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How does one-to-oneness follow from this?

  1. Aug 3, 2015 #1
    Given a symmetric operator A on a Hilbert space with inner product upload_2015-8-3_19-47-29.png and a complex number λ = a + ib, we know that upload_2015-8-3_19-48-56.png for all upload_2015-8-3_19-49-18.png .

    The author I am reading then says: this shows that A - λI is injective ( one to one). I don't see how this follows. Can someone explain?
     

    Attached Files:

  2. jcsd
  3. Aug 3, 2015 #2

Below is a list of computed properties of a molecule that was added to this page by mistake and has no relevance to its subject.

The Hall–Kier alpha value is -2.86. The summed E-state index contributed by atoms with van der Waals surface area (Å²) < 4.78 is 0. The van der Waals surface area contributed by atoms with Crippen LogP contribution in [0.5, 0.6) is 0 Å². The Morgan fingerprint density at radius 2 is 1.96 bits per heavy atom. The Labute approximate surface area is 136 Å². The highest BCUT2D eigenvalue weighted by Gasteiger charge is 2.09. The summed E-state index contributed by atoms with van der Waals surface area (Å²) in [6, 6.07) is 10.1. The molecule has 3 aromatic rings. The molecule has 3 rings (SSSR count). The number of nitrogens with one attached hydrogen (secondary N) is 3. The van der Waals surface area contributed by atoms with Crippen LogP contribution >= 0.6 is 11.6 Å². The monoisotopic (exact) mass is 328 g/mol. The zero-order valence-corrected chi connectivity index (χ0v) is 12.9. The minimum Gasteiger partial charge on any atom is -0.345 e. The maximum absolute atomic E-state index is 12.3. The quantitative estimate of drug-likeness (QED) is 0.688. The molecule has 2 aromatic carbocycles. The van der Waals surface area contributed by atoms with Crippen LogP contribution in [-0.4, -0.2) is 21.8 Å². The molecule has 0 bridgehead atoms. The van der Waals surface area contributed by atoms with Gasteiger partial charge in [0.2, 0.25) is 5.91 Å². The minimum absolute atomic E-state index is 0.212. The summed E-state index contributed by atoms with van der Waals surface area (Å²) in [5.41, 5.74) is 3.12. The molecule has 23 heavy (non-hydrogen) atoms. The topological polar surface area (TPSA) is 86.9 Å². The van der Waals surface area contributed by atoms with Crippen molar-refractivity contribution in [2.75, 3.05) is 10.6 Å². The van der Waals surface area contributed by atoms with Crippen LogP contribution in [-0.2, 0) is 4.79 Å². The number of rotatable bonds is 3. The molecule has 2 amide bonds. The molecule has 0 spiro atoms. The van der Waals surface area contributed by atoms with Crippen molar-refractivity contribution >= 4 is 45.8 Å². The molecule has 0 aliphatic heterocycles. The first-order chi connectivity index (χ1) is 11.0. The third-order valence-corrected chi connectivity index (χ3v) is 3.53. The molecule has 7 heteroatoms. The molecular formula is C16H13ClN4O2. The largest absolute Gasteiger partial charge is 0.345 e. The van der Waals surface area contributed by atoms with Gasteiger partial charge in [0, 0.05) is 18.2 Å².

Hello. Recall that an operator ##T## is injective iff ##ker(T)=\{ \textbf{0}\} ## (the set containing only the zero vector). By contradiction, if there were a ##\psi \neq \textbf{0}## such that ##(A-\lambda I)\psi=0##, then, recalling that ##\langle \psi, \psi \rangle >0##, we would have ##\langle (A-\lambda I)\psi , (A-\lambda I)\psi \rangle=0< b^2\langle \psi, \psi \rangle##. This establishes the contradiction, so no such non-zero vector exists in the kernel. Now that we know ##ker(A-\lambda I)=\{\textbf{0} \}## we can use the theorem relating kernel and injectivity of an operator to get that ##A-\lambda I## is injective.
     
  4. Aug 3, 2015 #3
    Thank you very much.
     
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